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Entrepreneurs Julie Kuo and Jennet Chow Speak Out on the Shoe Industry’s Role in Supporting Asian Inclusion

It’s time to speak out against the hate crimes directed at the Asian community.

That served as the overarching message of FN’s latest Instagram Live, where Avre Life president and co-founder Julie Kuo and Evolution Design Lab founder and co-CEO Jennet Chow joined FN’s digital news editor, Samantha McDonald, in a candid conversation about recent incidents of anti-Asian American and Pacific Islander violence — and the role of the footwear industry in supporting AAPI inclusion and representation.

“I’m angry,” said Chow, who is Taiwanese and was born in California. At a young age, she began working in her family’s footwear manufacturing business in the state and now has her own technology and design company, Evolution Design Lab. “I’m 40 years old, and I need to speak up… We are here to tell our story. We are activated.”

Chow also urged allies to use their platforms to bring visibility to the Asian community. “Call us. It’s making sure [the media] has our backs and cares about this,” she added.

Like Chow, Kuo worked in her family’s shoe business, which has been operating for 40 years. In 2019, Kuo launched her the sustainable shoe brand Avre with her sister, Connie.

During the conversation, both women discussed the stereotype of the “model minority” — predicated on the myth that Asian Americans represented the ideal immigrants of color to the U.S. because they were dutiful, had a strong work ethic and excelled in education.

“Culturally, a lot of us have been taught to keep our heads down and work hard. That’s why we’ve been so quiet for so long,” said Kuo. “We’ve been taught to keep our mouths shut and to let our actions and achievements speak for itself rather than actually using our voices. In doing that, we were allowing racism to continue. We were allowing people to think that it was OK to treat us the way that they were. Now is the time to implement the changes — that’s not going to happen if we stay silent.”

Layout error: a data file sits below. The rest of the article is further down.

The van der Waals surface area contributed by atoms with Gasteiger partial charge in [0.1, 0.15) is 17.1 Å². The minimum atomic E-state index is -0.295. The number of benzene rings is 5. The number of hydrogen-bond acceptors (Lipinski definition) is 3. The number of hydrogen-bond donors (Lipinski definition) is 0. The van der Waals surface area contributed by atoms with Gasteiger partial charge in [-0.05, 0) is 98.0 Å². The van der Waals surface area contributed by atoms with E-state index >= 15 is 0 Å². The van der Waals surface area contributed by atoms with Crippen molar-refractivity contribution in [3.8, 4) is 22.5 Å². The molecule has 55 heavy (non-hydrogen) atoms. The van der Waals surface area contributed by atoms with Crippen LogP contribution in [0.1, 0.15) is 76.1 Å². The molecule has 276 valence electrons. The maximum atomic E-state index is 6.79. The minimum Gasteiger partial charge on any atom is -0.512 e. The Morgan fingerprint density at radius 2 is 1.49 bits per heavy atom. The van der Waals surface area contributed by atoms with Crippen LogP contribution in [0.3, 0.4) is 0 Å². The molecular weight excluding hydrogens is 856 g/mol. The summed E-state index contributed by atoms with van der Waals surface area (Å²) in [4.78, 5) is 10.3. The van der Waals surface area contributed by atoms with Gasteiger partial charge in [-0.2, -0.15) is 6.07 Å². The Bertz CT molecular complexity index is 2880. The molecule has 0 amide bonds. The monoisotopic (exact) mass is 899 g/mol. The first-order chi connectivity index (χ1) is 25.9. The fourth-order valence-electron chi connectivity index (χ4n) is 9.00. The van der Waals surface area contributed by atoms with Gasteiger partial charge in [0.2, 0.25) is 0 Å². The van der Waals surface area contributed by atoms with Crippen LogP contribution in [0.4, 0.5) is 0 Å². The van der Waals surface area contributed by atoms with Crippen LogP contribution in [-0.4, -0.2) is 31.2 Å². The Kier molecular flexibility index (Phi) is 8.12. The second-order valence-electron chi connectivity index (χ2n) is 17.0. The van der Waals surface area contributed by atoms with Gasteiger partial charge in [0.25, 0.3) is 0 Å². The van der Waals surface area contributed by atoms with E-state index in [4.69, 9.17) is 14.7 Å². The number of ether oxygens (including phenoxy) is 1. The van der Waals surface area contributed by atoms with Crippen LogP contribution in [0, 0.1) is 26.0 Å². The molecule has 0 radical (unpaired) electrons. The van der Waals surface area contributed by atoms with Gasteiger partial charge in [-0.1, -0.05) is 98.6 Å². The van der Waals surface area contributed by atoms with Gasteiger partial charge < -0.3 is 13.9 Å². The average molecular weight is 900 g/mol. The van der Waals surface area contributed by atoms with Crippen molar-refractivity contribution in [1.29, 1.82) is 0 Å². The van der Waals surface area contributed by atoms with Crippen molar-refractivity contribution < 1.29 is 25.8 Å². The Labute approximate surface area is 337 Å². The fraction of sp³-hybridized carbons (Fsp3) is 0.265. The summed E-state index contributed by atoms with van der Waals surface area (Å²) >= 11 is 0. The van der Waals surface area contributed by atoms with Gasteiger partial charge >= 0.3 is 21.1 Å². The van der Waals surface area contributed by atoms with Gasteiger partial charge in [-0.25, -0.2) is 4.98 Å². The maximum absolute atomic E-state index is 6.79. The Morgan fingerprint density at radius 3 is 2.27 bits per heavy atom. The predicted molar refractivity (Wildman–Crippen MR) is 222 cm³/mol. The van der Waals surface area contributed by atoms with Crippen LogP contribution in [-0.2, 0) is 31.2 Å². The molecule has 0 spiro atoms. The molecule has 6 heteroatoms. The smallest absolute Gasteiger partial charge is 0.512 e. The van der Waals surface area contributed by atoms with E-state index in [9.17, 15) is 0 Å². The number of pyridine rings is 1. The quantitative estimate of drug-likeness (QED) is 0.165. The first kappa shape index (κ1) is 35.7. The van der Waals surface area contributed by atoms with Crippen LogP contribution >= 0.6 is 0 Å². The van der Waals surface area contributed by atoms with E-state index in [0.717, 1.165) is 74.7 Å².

But the footwear industry also plays a part in raising awareness: According to Kuo, shoe leaders in the position to do so can “give a face” to Asian and Asian American individuals by helping elevating them or sharing their accomplishments.

“The fact that we’ve been dehumanized and not given an identity, it has led to the racism that’s occurred,” she said. “When you disassociate a person and don’t identify them as a human, it’s easy to discriminate. When you actually start giving a story to these people that conversation will [move forward], and the more we talk about Asian designers and Asian achievements, it will bring about change.”

Chow also pointed to the decision-makers’ role in promoting inclusivity in the industry. “Make sure there are positions of leadership with Asians,” she said. “It cannot look like the old boardroom of white men in suits.”

Watch the full interview below.

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